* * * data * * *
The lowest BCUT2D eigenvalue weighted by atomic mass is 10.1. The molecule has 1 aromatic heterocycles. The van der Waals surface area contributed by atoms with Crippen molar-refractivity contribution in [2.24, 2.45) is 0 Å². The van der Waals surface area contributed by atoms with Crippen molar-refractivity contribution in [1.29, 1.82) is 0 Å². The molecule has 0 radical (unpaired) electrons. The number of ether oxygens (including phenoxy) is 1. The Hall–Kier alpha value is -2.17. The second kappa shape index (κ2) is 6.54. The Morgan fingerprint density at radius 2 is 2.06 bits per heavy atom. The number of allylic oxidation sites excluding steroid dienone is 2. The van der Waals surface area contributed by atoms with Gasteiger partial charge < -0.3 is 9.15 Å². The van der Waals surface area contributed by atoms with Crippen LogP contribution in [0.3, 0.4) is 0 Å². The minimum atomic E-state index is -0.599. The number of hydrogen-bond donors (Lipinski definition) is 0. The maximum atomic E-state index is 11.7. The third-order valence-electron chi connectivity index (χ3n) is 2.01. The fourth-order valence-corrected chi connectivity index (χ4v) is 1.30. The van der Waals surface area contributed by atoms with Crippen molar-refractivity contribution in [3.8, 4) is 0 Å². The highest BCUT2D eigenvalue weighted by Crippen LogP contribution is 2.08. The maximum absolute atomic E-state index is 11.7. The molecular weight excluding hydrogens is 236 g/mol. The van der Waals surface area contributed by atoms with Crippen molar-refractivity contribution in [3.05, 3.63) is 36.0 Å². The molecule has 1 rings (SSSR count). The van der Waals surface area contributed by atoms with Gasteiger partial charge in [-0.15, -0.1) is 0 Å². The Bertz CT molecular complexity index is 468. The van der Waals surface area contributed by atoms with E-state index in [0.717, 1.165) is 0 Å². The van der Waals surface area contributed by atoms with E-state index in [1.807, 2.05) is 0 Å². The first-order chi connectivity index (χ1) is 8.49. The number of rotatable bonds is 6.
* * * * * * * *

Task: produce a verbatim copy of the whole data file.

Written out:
The lowest BCUT2D eigenvalue weighted by atomic mass is 10.1. The molecule has 1 aromatic heterocycles. The van der Waals surface area contributed by atoms with Crippen molar-refractivity contribution in [2.24, 2.45) is 0 Å². The van der Waals surface area contributed by atoms with Crippen molar-refractivity contribution in [1.29, 1.82) is 0 Å². The molecule has 0 radical (unpaired) electrons. The number of ether oxygens (including phenoxy) is 1. The Hall–Kier alpha value is -2.17. The second kappa shape index (κ2) is 6.54. The Morgan fingerprint density at radius 2 is 2.06 bits per heavy atom. The number of allylic oxidation sites excluding steroid dienone is 2. The van der Waals surface area contributed by atoms with Gasteiger partial charge < -0.3 is 9.15 Å². The van der Waals surface area contributed by atoms with Crippen LogP contribution in [0.3, 0.4) is 0 Å². The minimum atomic E-state index is -0.599. The number of hydrogen-bond donors (Lipinski definition) is 0. The maximum atomic E-state index is 11.7. The third-order valence-electron chi connectivity index (χ3n) is 2.01. The fourth-order valence-corrected chi connectivity index (χ4v) is 1.30. The van der Waals surface area contributed by atoms with Crippen molar-refractivity contribution in [3.8, 4) is 0 Å². The highest BCUT2D eigenvalue weighted by Crippen LogP contribution is 2.08. The maximum absolute atomic E-state index is 11.7. The molecular weight excluding hydrogens is 236 g/mol. The van der Waals surface area contributed by atoms with Crippen molar-refractivity contribution in [3.05, 3.63) is 36.0 Å². The molecule has 1 rings (SSSR count). The van der Waals surface area contributed by atoms with Gasteiger partial charge in [-0.15, -0.1) is 0 Å². The Bertz CT molecular complexity index is 468. The van der Waals surface area contributed by atoms with E-state index in [0.717, 1.165) is 0 Å². The van der Waals surface area contributed by atoms with E-state index in [1.807, 2.05) is 0 Å². The first-order chi connectivity index (χ1) is 8.49. The number of rotatable bonds is 6.